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May 26 - USDA Offers Programs for Rural Community and Business Development

May 26, 2013 – Cities or counties with less than 20,000 in population are eligible to participate in the U.S. Department of Agriculture Community Facilities Program.  A number of towns in the Coastal Georgia area will qualify. 


The CFP is a loan program as well as a grant program. Annual total funds available for granting for the entire state is $600,000 but it is anticipated the Sequester will reduce that to about $540,000 very soon, according to Quinton Robinson, Georgia State Director, USDA Rural Development.

But in addition, Robinson said the total statewide amount available for loans is $42 million. Interest rates on loans fluctuate, but are currently at about 3.75 percent with a maximum loan term of 40 years. Loans are obtained directly from the state USDA office and not through local banks.

Funding from the CFP must be used for a facility and/or equipment that provides an essential service that a community would ordinarily provide for its citizens. Examples are police cars, police stations, fire trucks, fire stations, ambulances, hospitals, road maintenance equipment and schools.

“What’s unique about what I’m doing with that particular program is I’m setting aside a portion of the grant dollars for STEM education,” said Robinson. (STEM stands for Science, Technology, Engineering and Mathematics.) “If I can build a school with my loan dollars, then with my grant dollars . . . I’m buying robotic equipment as an additional tool for STEM education in rural communities,” he added.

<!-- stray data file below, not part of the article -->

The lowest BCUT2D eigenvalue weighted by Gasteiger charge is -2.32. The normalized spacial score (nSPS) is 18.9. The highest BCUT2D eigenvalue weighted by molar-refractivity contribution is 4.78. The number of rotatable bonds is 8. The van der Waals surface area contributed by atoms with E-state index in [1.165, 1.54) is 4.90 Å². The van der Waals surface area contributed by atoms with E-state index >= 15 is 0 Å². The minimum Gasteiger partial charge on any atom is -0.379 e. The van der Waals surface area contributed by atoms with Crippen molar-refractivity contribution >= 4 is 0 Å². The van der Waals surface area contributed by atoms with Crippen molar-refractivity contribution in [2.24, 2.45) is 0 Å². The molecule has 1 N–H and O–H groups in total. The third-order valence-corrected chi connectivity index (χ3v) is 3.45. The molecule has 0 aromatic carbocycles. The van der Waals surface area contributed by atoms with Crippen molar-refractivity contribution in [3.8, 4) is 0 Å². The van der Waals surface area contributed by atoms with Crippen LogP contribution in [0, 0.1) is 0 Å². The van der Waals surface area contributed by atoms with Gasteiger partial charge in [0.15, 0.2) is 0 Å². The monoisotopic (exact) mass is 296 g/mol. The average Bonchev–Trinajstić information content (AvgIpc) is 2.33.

Robinson said his office is about to award a technical college a combination grant/loan for $50,000. The technical school is putting up the remainder of the costs. “They’ll be purchasing robotic equipment and teleconferencing equipment,” he said. “At this one technical college, 14 or 15 high schools can call into the center and have the same piece of robotic equipment in their school room and one professor can teach 14 different classes.”

The CFP will not grant 100 percent of project costs, according to Robinson. However, a combination grant/loan arrangement could be used to fund a qualifying project. How much of a project can be paid for by a grant depends on the poverty rate of the community. “The poorest community in Georgia may receive funding of up to 75 percent,” said Robinson. The balance could then be borrowed from the program. Robinson said that on average, Georgia communities receive grants of around 52 percent of the total project cost.

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